For many children from Eastern European families, the 3pm school bell on a Friday isn’t the last they’ll see of a classroom until Monday. Many attend complementary schools, voluntary community-led programmes that focus on teaching students about language and heritage and delivering the core curriculum support.
While some of these schools – also known as “supplementary” and “mother tongue” schools – were set up in the UK after World War II by Baltic, Polish and Ukrainian immigrant communities, many more have appeared in the last decade in the context of the European Union’s enlargement.
According to the National Resource Centre for Supplementary Education there are between 3,000 and 5,000 such schools in England. The Polish community alone runs more than 120 Saturday schools.
Our recent research has focused on complementary schools for the Albanian and Bulgarian communities and the views of the children attending them. What we found has highlighted the need for complementary schools to work more closely with the mainstream system. Many wanted the chance to do language qualifications in Albanian or Bulgarian.
Eastern Europeans in the classroom
There is evidence that complementary schools benefit the education of minority ethnic and migrant children. In 2010, research commissioned by the then department for children, schools and families estimated that between 18 and 28% of schoolchildren from minority backgrounds attended complementary schools.
The schools led to better examination results for the pupils, who had a positive attitude towards education and identity, motivation for learning, and more confidence.
But the recent wave of migrants from Eastern Europe has received much negative media attention in the UK. They are portrayed as a drain on public resources particularly in light of limited budgets. British schools have been described as “changed”, “stretched” and “overwhelmed” by the influx of children who do not speak English as their first language.
The views of students
In our research, we asked first-generation Bulgarian and Albanian migrant students living in London about their experiences of complementary schools and English mainstream schools. Research lasted five months, during which time 20 students participated in a series of interviews and activities. We found that different models and types of complementary schools affected the views of students.
The Bulgarian school boasted a structured learning culture which focused on parts of the Bulgarian curriculum such as literacy, history and geography to enable students to get official Bulgarian certificates. Students described their complementary school as over-demanding and monotonous, although it lasted only four hours on Saturdays.
In contrast, they most commonly used words “fun”, “creative”, “inspiring” and “interesting” to describe their English schools. Some also expressed preference to learning in mainstream school because it was “easier” for them. But this may reflect differences in teaching and learning approaches rather than actual levels of difficulty.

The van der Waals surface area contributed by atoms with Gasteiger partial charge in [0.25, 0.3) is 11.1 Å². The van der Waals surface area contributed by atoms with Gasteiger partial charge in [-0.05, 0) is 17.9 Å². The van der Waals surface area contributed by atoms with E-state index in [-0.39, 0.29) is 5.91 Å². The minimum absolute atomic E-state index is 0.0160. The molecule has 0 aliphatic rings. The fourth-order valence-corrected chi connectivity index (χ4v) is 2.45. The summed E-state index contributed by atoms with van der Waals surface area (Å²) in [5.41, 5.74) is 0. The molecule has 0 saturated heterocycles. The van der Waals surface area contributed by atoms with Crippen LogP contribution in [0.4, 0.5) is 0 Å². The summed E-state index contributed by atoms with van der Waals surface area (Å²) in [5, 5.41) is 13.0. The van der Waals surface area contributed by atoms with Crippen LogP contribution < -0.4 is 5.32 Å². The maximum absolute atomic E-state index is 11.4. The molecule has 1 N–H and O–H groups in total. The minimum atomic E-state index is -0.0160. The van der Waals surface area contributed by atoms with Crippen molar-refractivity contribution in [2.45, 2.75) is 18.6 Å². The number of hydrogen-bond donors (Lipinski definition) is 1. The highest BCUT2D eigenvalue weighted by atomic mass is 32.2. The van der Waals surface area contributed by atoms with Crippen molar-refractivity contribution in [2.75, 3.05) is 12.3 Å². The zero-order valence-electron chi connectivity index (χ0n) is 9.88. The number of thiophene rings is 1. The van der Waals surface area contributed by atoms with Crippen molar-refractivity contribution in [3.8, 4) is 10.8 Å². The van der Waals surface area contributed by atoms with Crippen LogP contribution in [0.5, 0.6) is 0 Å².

The Albanian school aimed at teaching Albanian language and heritage and a variety of skills which students requested such as dancing, photography and sports. Less emphasis was placed on speaking Albanian in the school and more emphasis was placed on creating a social environment valued by students.
The school was highly successful in promoting a sense of Albanian identity. Most students cited the key reason for this as the provision of a space for young people “like them” to meet and interact.
Despite valuing UK diversity, these students preferred the mono-cultural and “respectful” Albanian environment of the complementary school to the multicultural, “non-caring” mainstream school. This presents schools with a challenge of how to address issues around racism and inclusion of newcomers in the current, quite tense immigration environment.
Compatibility with mainstream school
There is little evidence of cross-fertilisation between mainstream and complementary sectors despite calls for the sectors to work in partnership. Most complementary schools in Eastern European communities focus on language teaching. Considering the ongoing foreign language deficit in the UK, they could be a significant resource.
But out of more than 15 languages spoken across Eastern Europe, only Polish and Russian are available for external assessment at GCSE and A/AS level in the UK. The community languages that get accredited at national examinations are often perceived to have more weight and attract a large number of learners.
For the Albanian complementary school and its students, GCSE in Albanian was an important advocacy issue. Bulgarian students also wanted to use Bulgarian language in the mainstream educational setting by registering for GCSEs in Bulgarian. All the students we interviewed argued that learning an additional language helped them learn other languages at school.
Committing government resources for language certification would not only support migrant students’ learner identities and enhance their educational capital, but could stimulate a real dialogue between complementary and mainstream schools, and so significantly increase the compatibility of their educational agendas.